Free programme offers screenings, discussions and training to applicants
Young Filmmakers’ Circle returns to Abu Dhabi
The Young Filmmakers’ Circle returns to Abu Dhabi this month for the third consecutive year, in partnership with Abu Dhabi Music and Arts Foundation. The programme offers a mix of free public screenings, discussions, and free training, and is open to all UAE residents over the age of 18.
YFC begins with on March 13 at 6pm with a screening of three short films that have a regional link – Amna Al Nowais’ hard-hitting documentary Omnia, which deals with the psychological and physical effects of female circumcision and won the Dubai International Film Festival’s Muhr Emirati Award; Basil Khalil’s Oscar-nominated Ave Maria, which takes a comic look at religious divisions in the West Bank; and Ahmad Saleh’s animation Ayny, in which two boys try to escape the horrors of war through oud music.
The screening will be followed by a panel discussion on the importance of short films in the Arab world, moderated by artist and writer Hind Mezaina, and featuring the filmmaker Al Nowais, educator Greg Unaru and partner of MAD Solutions Abdallah Al Shami.
Perhaps the programme’s biggest draw, however, is the free three-day scriptwriting training programme from March 29 to 31, taking place under the tutelage of Jordanian filmmaker Zaid Abu Hamdan. Hamdan has experience working in the regional and Hollywood film industries, and his short film Baram and Hamza was a hit on the international festival circuit in 2010. He also has extensive TV experience, including regularly working on Iftah Ya Simsim, the Arabic adaptation of the kids’ favourite Sesame Street.
Hamdan has been based in the UAE for two years, dividing his time between here and Hollywood, and he says that even in the short time he has been here he has seen huge changes in the local industry.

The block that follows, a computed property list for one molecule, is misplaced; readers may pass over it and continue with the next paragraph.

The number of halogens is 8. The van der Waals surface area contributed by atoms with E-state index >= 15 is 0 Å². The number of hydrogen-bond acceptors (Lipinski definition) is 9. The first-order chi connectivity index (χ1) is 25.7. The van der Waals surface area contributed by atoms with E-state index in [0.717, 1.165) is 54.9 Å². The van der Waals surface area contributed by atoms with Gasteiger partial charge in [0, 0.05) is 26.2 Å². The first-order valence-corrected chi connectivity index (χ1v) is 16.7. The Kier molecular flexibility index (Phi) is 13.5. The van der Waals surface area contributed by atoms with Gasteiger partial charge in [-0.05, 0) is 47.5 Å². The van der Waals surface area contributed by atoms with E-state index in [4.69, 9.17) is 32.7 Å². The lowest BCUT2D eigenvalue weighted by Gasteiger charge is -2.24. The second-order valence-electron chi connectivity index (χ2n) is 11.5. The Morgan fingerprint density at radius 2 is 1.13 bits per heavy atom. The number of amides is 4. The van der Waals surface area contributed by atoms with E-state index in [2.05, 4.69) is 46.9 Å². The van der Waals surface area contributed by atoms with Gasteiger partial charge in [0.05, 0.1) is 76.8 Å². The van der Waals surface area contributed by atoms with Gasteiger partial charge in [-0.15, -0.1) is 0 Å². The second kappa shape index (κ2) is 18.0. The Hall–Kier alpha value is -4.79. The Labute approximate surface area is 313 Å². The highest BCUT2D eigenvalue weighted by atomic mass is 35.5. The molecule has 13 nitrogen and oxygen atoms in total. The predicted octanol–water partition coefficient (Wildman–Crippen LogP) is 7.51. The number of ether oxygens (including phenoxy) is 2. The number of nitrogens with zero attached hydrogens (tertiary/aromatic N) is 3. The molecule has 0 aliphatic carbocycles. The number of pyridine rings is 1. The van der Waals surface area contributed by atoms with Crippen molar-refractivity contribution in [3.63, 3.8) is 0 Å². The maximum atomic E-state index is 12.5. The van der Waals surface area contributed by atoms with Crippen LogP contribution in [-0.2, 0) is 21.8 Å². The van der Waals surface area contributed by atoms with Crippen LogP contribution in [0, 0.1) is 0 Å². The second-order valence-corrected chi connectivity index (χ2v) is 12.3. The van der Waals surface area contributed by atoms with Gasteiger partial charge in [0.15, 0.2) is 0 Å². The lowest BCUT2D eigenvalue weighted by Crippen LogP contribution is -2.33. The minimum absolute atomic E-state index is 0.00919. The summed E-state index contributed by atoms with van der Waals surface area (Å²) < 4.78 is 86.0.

“I’ve noticed a lot of development in the media industry as a whole, and the film industry in particular since I arrived,” he says. “Even the limitations and self-censorship for young Emiratis has got less intense. I think when you’re a country that’s just beginning to tell stories there’s bound to be a bit of reservation at first. There was initially a bit of stigma about revealing stuff, especially personal stuff, but that’s lifting. I’ve helped a few Emirati filmmakers to make films that are travelling round festivals internationally now and that’s great.”
Training the next generation is a key part of Hamdan’s work and he says he regularly runs training sessions with Emirati youngsters and UAE residents, although this will be the first time he is involved with YFC.
He tells us what students can expect from the course. “Participants will write a short script in three days,” he says. “We’re shortlisting probably about 10 filmmakers who have written a script before and over the course of three days I will walk them through the process of writing a script and getting it all down on paper.”
Hamdan notes that participants won’t actually be making the films during the course, although he hopes to help his students write scripts of a high enough quality to potentially be taken on by third party production companies. “There’s also a winner’s prize of a professional internship, so that could maybe lead to a way of making the film too.”
Interested parties for either the screening or the training course should visit http://www.abudhabifestival.aewww.abudhabifestival.ae. Access to the screening is free, though online reservation is required. Those who wish to apply for the training should apply online, submitting at least one complete script, correctly formatted, in English or Arabic, two ideas for a short film, and be available for the duration of the course schedule listed on the site. Closing date for applications is March 6.